World-class events, iconic attractions and business 'suits' are keeping North East tourism afloat in recession-hit waters. Jez Davison reports.
THE global recession and sterling's mighty fall against the euro has given North East tourism bosses a timely boost.
With the weak pound encouraging British holidaymakers to stay at home, more money is being pumped into local shops, attractions, hotels and restaurants, while the business traveller, who accounts for a third of all visitor spending in the region, is another key target.
Overall, North East tourism is worth £3.9bn to the local economy and employs 60,775 people. And iconic attractions and major business events are attracting new visitors from all four corners of the globe.
According to the United Kingdom Tourism Survey (UKTS), more than four million people visited the North East during 2008 – a 10% lift on the previous year. Visitor spend rose by 7.1% to £697m, comfortably outperforming the UK average of -0.6%.
The data also showed that in the final quarter of 2008 the number of visitors coming to the region went up by almost 30% to more than one million people – outstripping the UK average of 11% – while average spend during the same period also increased 18%.
Upbeat tourism chiefs are confident that 2009 will reap similar results.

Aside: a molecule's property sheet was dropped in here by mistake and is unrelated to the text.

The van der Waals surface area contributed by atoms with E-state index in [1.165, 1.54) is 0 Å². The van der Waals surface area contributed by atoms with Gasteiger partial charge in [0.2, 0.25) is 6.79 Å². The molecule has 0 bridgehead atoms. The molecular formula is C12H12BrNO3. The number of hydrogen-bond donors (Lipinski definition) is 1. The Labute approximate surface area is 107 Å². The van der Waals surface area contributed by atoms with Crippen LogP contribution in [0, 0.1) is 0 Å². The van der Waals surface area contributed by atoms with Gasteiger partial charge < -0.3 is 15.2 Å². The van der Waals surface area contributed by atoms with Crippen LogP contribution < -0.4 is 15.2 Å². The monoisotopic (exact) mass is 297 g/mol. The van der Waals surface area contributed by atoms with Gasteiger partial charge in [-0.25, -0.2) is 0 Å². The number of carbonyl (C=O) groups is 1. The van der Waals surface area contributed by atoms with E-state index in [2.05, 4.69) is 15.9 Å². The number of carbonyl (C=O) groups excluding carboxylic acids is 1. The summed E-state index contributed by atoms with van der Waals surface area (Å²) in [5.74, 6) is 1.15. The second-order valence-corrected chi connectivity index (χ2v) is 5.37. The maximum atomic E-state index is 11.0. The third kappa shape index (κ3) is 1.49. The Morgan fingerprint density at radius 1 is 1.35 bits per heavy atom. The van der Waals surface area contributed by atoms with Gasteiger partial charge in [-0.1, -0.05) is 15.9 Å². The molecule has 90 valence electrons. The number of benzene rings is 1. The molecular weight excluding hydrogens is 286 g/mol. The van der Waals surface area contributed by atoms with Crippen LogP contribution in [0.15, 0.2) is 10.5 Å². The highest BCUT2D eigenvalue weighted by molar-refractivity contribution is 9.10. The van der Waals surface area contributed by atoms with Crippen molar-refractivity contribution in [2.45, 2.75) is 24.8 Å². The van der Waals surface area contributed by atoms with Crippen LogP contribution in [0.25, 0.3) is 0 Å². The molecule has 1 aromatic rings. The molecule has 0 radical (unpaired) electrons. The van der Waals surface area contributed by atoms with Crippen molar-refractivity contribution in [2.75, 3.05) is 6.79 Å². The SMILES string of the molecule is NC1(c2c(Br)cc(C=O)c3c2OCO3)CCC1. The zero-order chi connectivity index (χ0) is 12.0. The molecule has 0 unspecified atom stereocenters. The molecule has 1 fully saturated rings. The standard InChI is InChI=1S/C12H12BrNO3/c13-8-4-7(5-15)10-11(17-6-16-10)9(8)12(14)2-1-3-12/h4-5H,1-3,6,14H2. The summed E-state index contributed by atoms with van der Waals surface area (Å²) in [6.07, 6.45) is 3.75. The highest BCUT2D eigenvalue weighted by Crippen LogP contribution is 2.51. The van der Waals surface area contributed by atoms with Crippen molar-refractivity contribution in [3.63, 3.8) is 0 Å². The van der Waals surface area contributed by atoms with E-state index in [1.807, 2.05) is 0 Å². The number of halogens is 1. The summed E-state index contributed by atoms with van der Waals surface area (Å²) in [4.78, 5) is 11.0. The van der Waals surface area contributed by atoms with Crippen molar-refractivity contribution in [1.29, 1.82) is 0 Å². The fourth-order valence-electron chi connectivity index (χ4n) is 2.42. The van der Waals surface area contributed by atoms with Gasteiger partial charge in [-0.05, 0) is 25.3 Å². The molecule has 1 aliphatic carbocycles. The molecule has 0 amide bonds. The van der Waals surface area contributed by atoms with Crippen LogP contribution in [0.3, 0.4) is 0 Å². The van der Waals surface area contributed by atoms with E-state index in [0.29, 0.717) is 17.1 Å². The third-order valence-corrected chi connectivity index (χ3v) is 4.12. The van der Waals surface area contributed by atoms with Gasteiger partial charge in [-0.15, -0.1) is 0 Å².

Stacy Hall, director of communications and tourism at One North East, says: “Results for the first part of 2009 are encouraging and show that, as a region, we are taking full advantage of the trend of more people opting for a UK holiday.
“It is essential we continue to invest in tourism and promote the region as a fantastic destination to visit, whether for a short or long break.”
The marketing drive – which included a London tube, taxi and TV campaign – appears to be working. In Northumberland, more than £500,000 worth of bookings were taken in the first three months of the year, while higher end hotels and established restaurants in Tees Valley have reported steady trade.
Meanwhile, the £7m Saltholme Wildlife Reserve and Discovery Park drew in 35,000 visitors in the first 100 days after opening in January.
But other statistics tell a much bleaker story.
Bed and breakfast occupancy rates in the North East averaged just 23% in the first quarter, while average spend per trip dropped to £173 in 2008 – a 3.1% decline on the previous year.
The twin challenge for tourism bosses is to get people to stay longer and spend more money in local shops, restaurants and attractions.
Julia Frater, head of area tourism partnership visitTeesvalley, said major events and key attractions were crucial to the area’s future plans.
She says: “We are hoping to host one big event each year, which will attract national and international audiences and then plan others to go around it to encourage people to stay longer.
“The Tall Ships Races [August 7-10 next year] is a good example with more than one million visitors expected and lots of events and activities organised for the week prior and after the event.”
But even she admits that a different approach needs to be taken for Tees Valley to compete with the more established tourism experience on offer in the Lake District or Cornwall.